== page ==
How to Deal With an Angry Person When You’re an HSP

a person gets angry at an HSP

This article is based on an excerpt from the book Highly Sensitive People in an Insensitive World: How to Create a Happy Life by author Ilse Sand, a pastor and psychotherapist. It has been translated, adapted, and edited for length.

Sensitive souls are typically not keen on anger. Anger is a powerful energy. When people blow a fuse, they tend to become very black and white in their thinking and lose their ability to empathize with others. These are not behaviors we appreciate — neither in ourselves nor in others. For some people, having a quick row feels refreshing, but for the highly sensitive person, it can take a real toll and throw your nervous system off balance. Afterwards, you may need a lot of time to regroup and re-balance yourself.

If you’re a highly sensitive person (HSP), you probably haven’t had many good experiences with anger. Not only because of your own strong emotions, but because you feel the emotions of other people. If you hurt someone, you feel their pain, too, and you’ll find it hard to ignore this. 

As a sensitive soul, you may even feel as if you keep losing arguments. Take this example:

“I have often thought of myself as weak because I am often the one who ends up backing down from an argument without getting my point across.”

—Helle, 57

But it doesn’t have to be this way — you have the right to get your needs met, too. 

Your Calmness Can Defeat Anger

While highly sensitive people seem to lose out in quick and heated discussions, we can actually deal very well with disagreements when we take our time. You may go quiet and withdraw when you encounter sudden anger; that’s okay. After a couple of hours or days, you can come back and articulate your thoughts and feelings and let people know what you will and will not put up with.

This strategy works with our desire to make the world a place worth living in — and our desire to avoid angry altercations. 

In my work as a therapist, I have spoken to many people who find anger difficult. They have been told — often by other therapists — that they need to assert themselves right away. But when I explore this with my highly sensitive clients, it often turns out that they have a very different strategy. Here’s an example:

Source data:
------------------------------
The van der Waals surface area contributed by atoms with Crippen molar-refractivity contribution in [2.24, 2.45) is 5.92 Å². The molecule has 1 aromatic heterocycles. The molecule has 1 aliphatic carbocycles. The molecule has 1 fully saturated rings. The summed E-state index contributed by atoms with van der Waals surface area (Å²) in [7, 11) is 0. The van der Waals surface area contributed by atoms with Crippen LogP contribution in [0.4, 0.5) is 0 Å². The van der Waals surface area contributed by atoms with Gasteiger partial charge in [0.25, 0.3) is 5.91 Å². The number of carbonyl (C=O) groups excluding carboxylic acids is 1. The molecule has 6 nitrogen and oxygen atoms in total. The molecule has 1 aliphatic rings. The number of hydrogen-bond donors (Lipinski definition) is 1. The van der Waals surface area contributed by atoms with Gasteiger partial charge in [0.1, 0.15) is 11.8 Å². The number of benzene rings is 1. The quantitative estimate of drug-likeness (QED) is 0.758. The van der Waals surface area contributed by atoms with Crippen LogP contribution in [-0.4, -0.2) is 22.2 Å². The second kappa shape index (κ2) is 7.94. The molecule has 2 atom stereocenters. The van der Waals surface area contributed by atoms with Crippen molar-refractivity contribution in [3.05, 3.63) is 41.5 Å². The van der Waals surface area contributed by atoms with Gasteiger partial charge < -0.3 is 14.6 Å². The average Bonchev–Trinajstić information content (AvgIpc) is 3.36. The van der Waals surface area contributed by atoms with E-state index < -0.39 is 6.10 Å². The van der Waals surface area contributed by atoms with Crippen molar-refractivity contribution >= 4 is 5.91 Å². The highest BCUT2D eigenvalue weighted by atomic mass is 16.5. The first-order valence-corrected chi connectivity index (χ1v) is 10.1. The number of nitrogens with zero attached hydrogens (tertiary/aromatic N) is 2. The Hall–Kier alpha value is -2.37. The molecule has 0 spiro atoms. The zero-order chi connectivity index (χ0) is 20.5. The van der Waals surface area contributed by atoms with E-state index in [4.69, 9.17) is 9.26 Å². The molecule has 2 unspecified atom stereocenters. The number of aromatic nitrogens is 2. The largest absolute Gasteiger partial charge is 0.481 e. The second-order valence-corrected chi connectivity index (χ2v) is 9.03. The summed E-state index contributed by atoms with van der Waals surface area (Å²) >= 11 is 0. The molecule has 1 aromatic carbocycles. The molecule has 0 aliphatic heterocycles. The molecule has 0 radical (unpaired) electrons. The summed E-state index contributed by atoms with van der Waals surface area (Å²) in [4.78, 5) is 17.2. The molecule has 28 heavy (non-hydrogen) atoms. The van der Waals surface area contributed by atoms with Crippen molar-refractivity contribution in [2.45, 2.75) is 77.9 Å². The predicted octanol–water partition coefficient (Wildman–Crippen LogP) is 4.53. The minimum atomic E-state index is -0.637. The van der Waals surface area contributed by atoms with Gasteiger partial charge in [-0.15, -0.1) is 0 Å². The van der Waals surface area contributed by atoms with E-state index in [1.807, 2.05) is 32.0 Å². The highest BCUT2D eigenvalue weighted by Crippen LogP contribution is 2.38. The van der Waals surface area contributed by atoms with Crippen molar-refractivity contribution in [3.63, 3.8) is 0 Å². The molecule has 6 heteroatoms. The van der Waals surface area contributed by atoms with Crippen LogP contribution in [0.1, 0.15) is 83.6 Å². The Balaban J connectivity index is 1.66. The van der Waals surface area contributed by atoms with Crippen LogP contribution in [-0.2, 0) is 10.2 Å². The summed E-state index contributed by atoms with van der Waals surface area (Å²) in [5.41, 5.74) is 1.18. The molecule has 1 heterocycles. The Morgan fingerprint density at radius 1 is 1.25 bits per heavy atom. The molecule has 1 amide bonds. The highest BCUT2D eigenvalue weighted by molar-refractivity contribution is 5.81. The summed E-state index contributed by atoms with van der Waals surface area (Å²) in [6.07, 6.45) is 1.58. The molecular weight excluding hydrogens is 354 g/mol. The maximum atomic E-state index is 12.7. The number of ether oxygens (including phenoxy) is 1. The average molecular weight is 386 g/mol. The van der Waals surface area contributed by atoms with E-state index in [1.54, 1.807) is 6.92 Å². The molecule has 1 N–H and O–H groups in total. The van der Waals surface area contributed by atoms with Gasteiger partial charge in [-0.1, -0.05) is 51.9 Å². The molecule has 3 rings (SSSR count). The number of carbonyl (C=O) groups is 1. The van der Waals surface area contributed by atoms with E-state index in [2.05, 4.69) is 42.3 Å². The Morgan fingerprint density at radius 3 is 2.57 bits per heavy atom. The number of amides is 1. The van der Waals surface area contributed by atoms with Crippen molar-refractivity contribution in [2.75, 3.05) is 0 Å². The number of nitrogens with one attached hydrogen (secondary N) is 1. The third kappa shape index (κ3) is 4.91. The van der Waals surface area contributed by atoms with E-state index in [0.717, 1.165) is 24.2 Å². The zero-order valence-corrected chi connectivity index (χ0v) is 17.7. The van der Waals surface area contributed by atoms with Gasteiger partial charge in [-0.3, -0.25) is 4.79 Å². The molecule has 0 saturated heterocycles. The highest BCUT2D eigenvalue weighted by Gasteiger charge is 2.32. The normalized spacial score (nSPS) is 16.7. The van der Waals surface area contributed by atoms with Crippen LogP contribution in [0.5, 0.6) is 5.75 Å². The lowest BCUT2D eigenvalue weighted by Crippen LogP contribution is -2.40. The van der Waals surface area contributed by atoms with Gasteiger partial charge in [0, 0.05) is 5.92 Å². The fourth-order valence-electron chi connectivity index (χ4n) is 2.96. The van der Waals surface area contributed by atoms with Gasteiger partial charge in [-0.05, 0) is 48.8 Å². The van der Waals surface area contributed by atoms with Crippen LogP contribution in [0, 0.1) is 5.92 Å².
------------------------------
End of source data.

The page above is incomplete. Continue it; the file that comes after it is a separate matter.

“I was part of a support team at a bank. My job was to approve credit agreements which somebody else had written up. It often happened that those who wrote the agreements handed them to me at 3 p.m. and wanted them approved the same day because they had promised the customers a quick response. This was very frustrating for me because I had to work late.

I had to find a solution to this because I was getting very stressed. I had raised the issue without success... And since I am not very comfortable with getting angry and shouting, I chose another strategy. At a morning meeting, I announced that in the future, whenever somebody handed me an urgent case around closing time, they would have to decide which of my other cases I would have to stop working on; because I wanted to leave work on time. This made a big difference. My colleagues approved of the idea and the number of urgent cases dropped dramatically.” (Gitte, 54.)

To calmly say “no” or “I don’t want to do this” or “this is not okay with me” often works much better then loudly expressed anger. And when it does not work, you can explain the consequences the way Gitte did in the example above.

It’s not healthy for sensitive souls to be a part of tense and angry fights. Being involved in a heated debate can be very overstimulating. And as soon as we become overstimulated and overwhelmed, we become powerless and not constructive. Our connection with ourselves is disrupted, and without this connection, we are like a ship lost at sea. 

If you’re sensitive, it’s okay to withdraw from the conflict and find enough calm to re-establish your feelings of love towards yourself and the other person. It will help in the long run.

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Empathy Is Your Greatest Tool Against Anger

Your ability to empathize can pierce through anger — and you can do a lot with it. Often anger is a layer of protection, and underneath it, there may be other and more vulnerable emotions. Highly sensitive people are good at sensing these underlying feelings, and it is possible to put this to good use. If you can connect with those vulnerable feelings, it can shift the energy and create more space for healing. 

This goes for your own anger as well. Use your ability to empathize to find out what your secret unmet need is. It might be something you can ask for, something that’s much less charged than the topic of the argument. 

You can also help the other person connect with what they need and thereby diminish the anger. You could ask: What is it that you would like me (or someone else) to give you right now? It’s useful to express our wishes and needs — even when it turns out to be something the other person can’t give us. It brings us a healthier sense of what our vulnerabilities and needs are, and shows us the other person may understand and respect them more than we thought.

Ultimately, this creates a way out of anger for both parties. But it also creates deeper, more satisfying connections with others. That kind of connection can outlast any argument — and bring the focus back to what matters.

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